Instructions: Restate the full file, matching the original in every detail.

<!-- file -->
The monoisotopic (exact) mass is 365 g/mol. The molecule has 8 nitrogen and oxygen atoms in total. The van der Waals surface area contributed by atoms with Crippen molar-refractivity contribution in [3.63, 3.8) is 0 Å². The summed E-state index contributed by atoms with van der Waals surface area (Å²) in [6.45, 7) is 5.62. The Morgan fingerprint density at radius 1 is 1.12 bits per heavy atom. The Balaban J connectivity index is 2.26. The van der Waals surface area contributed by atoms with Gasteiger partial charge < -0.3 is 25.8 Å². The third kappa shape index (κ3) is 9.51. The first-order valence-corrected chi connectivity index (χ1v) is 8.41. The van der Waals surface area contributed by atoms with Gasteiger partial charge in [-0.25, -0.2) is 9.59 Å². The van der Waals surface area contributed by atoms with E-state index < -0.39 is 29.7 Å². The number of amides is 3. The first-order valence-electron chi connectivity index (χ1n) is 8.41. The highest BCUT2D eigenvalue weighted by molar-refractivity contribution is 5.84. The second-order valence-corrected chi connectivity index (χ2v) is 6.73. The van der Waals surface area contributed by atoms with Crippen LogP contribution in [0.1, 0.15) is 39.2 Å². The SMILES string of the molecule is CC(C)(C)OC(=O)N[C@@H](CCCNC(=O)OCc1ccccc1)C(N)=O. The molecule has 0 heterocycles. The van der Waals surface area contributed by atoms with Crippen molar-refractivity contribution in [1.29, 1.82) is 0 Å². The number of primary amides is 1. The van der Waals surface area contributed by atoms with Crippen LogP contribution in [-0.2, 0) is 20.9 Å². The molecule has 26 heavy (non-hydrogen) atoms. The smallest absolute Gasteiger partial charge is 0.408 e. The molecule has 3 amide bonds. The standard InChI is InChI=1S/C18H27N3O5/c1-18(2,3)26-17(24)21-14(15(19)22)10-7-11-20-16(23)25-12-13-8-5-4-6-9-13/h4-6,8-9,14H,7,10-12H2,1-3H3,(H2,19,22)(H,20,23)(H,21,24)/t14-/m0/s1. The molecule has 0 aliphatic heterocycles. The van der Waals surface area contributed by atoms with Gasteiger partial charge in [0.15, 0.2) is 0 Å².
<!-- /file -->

The monoisotopic (exact) mass is 365 g/mol. The molecule has 8 nitrogen and oxygen atoms in total. The van der Waals surface area contributed by atoms with Crippen molar-refractivity contribution in [3.63, 3.8) is 0 Å². The summed E-state index contributed by atoms with van der Waals surface area (Å²) in [6.45, 7) is 5.62. The Morgan fingerprint density at radius 1 is 1.12 bits per heavy atom. The Balaban J connectivity index is 2.26. The van der Waals surface area contributed by atoms with Gasteiger partial charge < -0.3 is 25.8 Å². The third kappa shape index (κ3) is 9.51. The first-order valence-corrected chi connectivity index (χ1v) is 8.41. The van der Waals surface area contributed by atoms with Gasteiger partial charge in [-0.25, -0.2) is 9.59 Å². The van der Waals surface area contributed by atoms with E-state index < -0.39 is 29.7 Å². The number of amides is 3. The first-order valence-electron chi connectivity index (χ1n) is 8.41. The highest BCUT2D eigenvalue weighted by molar-refractivity contribution is 5.84. The second-order valence-corrected chi connectivity index (χ2v) is 6.73. The van der Waals surface area contributed by atoms with Crippen LogP contribution in [0.1, 0.15) is 39.2 Å². The SMILES string of the molecule is CC(C)(C)OC(=O)N[C@@H](CCCNC(=O)OCc1ccccc1)C(N)=O. The molecule has 0 heterocycles. The van der Waals surface area contributed by atoms with Crippen molar-refractivity contribution in [1.29, 1.82) is 0 Å². The number of primary amides is 1. The van der Waals surface area contributed by atoms with Crippen LogP contribution in [-0.2, 0) is 20.9 Å². The molecule has 26 heavy (non-hydrogen) atoms. The smallest absolute Gasteiger partial charge is 0.408 e. The molecule has 3 amide bonds. The standard InChI is InChI=1S/C18H27N3O5/c1-18(2,3)26-17(24)21-14(15(19)22)10-7-11-20-16(23)25-12-13-8-5-4-6-9-13/h4-6,8-9,14H,7,10-12H2,1-3H3,(H2,19,22)(H,20,23)(H,21,24)/t14-/m0/s1. The molecule has 0 aliphatic heterocycles. The van der Waals surface area contributed by atoms with Gasteiger partial charge in [0.15, 0.2) is 0 Å².